Avoiding Sexist Language in Writing

by | Nov 2, 2020 | GrammarSpot, Writing Tips | 1 comment

Recently, my two-year-old son has learned that there is a difference between boys and girls. A few weeks ago, my husband was explaining that Connor and Daddy were boys, but that Mommy was a girl. While he listened, Connor seemed genuinely embarrassed (if that is even possible for a toddler), and quickly exclaimed, “Mommy is a girl? I told my friends Mommy was a boy!”

Even though it can be funny when little children make blunders in gender awareness, mistakes like that can be very insulting if the offender is older than about 4 or 5. When they aren’t careful, writers can alienate members of their audience by using language that fosters stereotypes about gender-related social roles. In particular, writers should be thoughtful when they choose to use singular pronouns.  Here are some writing tips to follow.

Gender-Neutral-Header1

Use Generic Nouns

Over the last few decades, the use of “he” as a gender-neutral pronoun has become all but taboo, even in the most traditional settings. Most writing style guides suggest that, if you are writing in the third person, you should try to avoid using gender-specific pronouns completely. Consider the following sentence:

A business owner should always do his research before deciding which lawn mower to purchase.

This sentence could easily be written without any reference to gender:

A business owner should always research before deciding which lawn mower to purchase.

Make the Subject Plural

Another option is to change the sentence so that it isn’t singular anymore. For example:

Business owners should always do their research before deciding which lawn mower to purchase.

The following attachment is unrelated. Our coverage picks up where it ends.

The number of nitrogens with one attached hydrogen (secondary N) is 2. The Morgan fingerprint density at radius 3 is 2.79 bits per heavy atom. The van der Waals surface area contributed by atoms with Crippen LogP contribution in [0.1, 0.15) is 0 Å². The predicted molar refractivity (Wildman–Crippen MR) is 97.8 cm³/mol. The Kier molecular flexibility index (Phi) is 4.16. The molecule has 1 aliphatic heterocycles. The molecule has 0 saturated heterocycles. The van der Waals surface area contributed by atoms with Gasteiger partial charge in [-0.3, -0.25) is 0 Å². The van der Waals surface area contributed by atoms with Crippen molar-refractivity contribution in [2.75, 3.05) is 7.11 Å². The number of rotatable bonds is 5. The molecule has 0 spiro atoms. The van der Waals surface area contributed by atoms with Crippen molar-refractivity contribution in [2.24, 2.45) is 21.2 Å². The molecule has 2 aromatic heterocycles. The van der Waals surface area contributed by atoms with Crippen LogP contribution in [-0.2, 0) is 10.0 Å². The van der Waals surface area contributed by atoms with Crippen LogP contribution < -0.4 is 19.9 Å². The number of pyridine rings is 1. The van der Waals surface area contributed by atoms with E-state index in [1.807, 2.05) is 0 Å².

It is becoming very common for writers to use the word “they” as a singular pronoun (ie. “When someone shops online, theyshould always do their research.”) This is actually a heavily debated topic in the world of grammar and, as someone who generally favors more traditional language, I prefer to avoid this particular usage, especially when there are other good options available.

Make-It-Plural

Use Passive Voice

A few months ago, I wrote a post about the difference between active and passive voice. In situations when passive voice is appropriate, it is another way that you can avoid using gender-specific language. For example:

Extensive research should be done by anyone who wants to make an important purchase. (This sentence is definitely a little wordy, but it gets the idea across.)

Use “He or She”

If you absolutely have to use a gender specific singular pronoun, saying “he or she” is a good way to keep your article all-inclusive. Of course, if you use this phrase too many times in a single article, it can get pretty tiresome, so I would suggest sticking to other avoidance techniques if at all possible.

One of the beautiful things about the English language is that it changes over time to reflect modern cultural conditions. Even though you may have grown up reading “he” as a gender-neutral pronoun, that practice is definitely fading out of the common vernacular.

Do you have any additional  writing tips for avoiding sexist language?

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